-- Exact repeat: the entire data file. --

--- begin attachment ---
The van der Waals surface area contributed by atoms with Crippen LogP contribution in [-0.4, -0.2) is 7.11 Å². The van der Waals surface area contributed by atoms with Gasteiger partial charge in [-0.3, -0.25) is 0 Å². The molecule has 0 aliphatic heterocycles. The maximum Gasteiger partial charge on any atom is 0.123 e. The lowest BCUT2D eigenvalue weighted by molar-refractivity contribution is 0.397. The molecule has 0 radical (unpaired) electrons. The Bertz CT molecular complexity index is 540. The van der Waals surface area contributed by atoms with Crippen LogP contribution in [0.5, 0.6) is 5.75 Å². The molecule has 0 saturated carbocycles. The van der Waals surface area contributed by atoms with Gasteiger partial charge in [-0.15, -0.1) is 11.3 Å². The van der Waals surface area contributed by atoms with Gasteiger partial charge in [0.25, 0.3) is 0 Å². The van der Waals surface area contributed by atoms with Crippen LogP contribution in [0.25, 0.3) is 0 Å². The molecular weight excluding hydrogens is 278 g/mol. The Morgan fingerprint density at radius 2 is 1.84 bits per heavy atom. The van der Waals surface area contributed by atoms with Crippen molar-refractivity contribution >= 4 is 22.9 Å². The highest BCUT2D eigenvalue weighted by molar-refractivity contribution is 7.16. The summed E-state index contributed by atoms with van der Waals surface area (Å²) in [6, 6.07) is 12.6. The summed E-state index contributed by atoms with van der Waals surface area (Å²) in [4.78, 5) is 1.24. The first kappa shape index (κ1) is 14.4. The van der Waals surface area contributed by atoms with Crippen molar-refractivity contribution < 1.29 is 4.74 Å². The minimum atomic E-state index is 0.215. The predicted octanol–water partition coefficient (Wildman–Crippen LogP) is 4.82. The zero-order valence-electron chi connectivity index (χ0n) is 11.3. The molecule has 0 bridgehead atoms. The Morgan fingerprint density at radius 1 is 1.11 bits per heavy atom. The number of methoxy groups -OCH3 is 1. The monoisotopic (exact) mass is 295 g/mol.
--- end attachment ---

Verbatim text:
The van der Waals surface area contributed by atoms with Crippen LogP contribution in [-0.4, -0.2) is 7.11 Å². The van der Waals surface area contributed by atoms with Gasteiger partial charge in [-0.3, -0.25) is 0 Å². The molecule has 0 aliphatic heterocycles. The maximum Gasteiger partial charge on any atom is 0.123 e. The lowest BCUT2D eigenvalue weighted by molar-refractivity contribution is 0.397. The molecule has 0 radical (unpaired) electrons. The Bertz CT molecular complexity index is 540. The van der Waals surface area contributed by atoms with Crippen LogP contribution in [0.5, 0.6) is 5.75 Å². The molecule has 0 saturated carbocycles. The van der Waals surface area contributed by atoms with Gasteiger partial charge in [-0.15, -0.1) is 11.3 Å². The van der Waals surface area contributed by atoms with Gasteiger partial charge in [0.25, 0.3) is 0 Å². The van der Waals surface area contributed by atoms with Crippen LogP contribution in [0.25, 0.3) is 0 Å². The molecular weight excluding hydrogens is 278 g/mol. The Morgan fingerprint density at radius 2 is 1.84 bits per heavy atom. The van der Waals surface area contributed by atoms with Crippen molar-refractivity contribution >= 4 is 22.9 Å². The highest BCUT2D eigenvalue weighted by molar-refractivity contribution is 7.16. The summed E-state index contributed by atoms with van der Waals surface area (Å²) in [6, 6.07) is 12.6. The summed E-state index contributed by atoms with van der Waals surface area (Å²) in [4.78, 5) is 1.24. The first kappa shape index (κ1) is 14.4. The van der Waals surface area contributed by atoms with Crippen molar-refractivity contribution < 1.29 is 4.74 Å². The minimum atomic E-state index is 0.215. The predicted octanol–water partition coefficient (Wildman–Crippen LogP) is 4.82. The zero-order valence-electron chi connectivity index (χ0n) is 11.3. The molecule has 0 bridgehead atoms. The Morgan fingerprint density at radius 1 is 1.11 bits per heavy atom. The number of methoxy groups -OCH3 is 1. The monoisotopic (exact) mass is 295 g/mol.